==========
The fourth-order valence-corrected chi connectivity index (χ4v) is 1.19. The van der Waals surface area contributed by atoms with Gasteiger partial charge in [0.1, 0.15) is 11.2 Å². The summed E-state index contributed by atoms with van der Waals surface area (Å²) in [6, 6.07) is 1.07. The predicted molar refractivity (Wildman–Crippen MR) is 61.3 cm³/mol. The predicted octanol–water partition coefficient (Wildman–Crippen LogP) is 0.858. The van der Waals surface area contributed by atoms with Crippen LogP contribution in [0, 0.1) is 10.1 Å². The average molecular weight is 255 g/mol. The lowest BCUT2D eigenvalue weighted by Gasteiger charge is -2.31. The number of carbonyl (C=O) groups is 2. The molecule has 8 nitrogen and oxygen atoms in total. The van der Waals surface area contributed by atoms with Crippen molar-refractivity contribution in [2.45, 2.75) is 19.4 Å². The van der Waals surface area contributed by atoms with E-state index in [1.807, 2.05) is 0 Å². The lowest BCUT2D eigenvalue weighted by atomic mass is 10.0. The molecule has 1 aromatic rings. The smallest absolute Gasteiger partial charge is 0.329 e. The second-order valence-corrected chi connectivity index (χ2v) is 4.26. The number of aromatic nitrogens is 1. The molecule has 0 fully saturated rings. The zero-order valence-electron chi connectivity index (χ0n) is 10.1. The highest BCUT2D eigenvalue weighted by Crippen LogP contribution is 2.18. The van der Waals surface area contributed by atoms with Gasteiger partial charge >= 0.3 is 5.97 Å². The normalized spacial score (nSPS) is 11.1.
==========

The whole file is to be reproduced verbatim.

The fourth-order valence-corrected chi connectivity index (χ4v) is 1.19. The van der Waals surface area contributed by atoms with Gasteiger partial charge in [0.1, 0.15) is 11.2 Å². The summed E-state index contributed by atoms with van der Waals surface area (Å²) in [6, 6.07) is 1.07. The predicted molar refractivity (Wildman–Crippen MR) is 61.3 cm³/mol. The predicted octanol–water partition coefficient (Wildman–Crippen LogP) is 0.858. The van der Waals surface area contributed by atoms with Crippen LogP contribution in [0, 0.1) is 10.1 Å². The average molecular weight is 255 g/mol. The lowest BCUT2D eigenvalue weighted by Gasteiger charge is -2.31. The number of carbonyl (C=O) groups is 2. The molecule has 8 nitrogen and oxygen atoms in total. The van der Waals surface area contributed by atoms with Crippen molar-refractivity contribution in [2.45, 2.75) is 19.4 Å². The van der Waals surface area contributed by atoms with E-state index in [1.807, 2.05) is 0 Å². The lowest BCUT2D eigenvalue weighted by atomic mass is 10.0. The molecule has 1 aromatic rings. The smallest absolute Gasteiger partial charge is 0.329 e. The second-order valence-corrected chi connectivity index (χ2v) is 4.26. The number of aromatic nitrogens is 1. The molecule has 0 fully saturated rings. The zero-order valence-electron chi connectivity index (χ0n) is 10.1. The highest BCUT2D eigenvalue weighted by Crippen LogP contribution is 2.18. The van der Waals surface area contributed by atoms with Gasteiger partial charge >= 0.3 is 5.97 Å². The normalized spacial score (nSPS) is 11.1.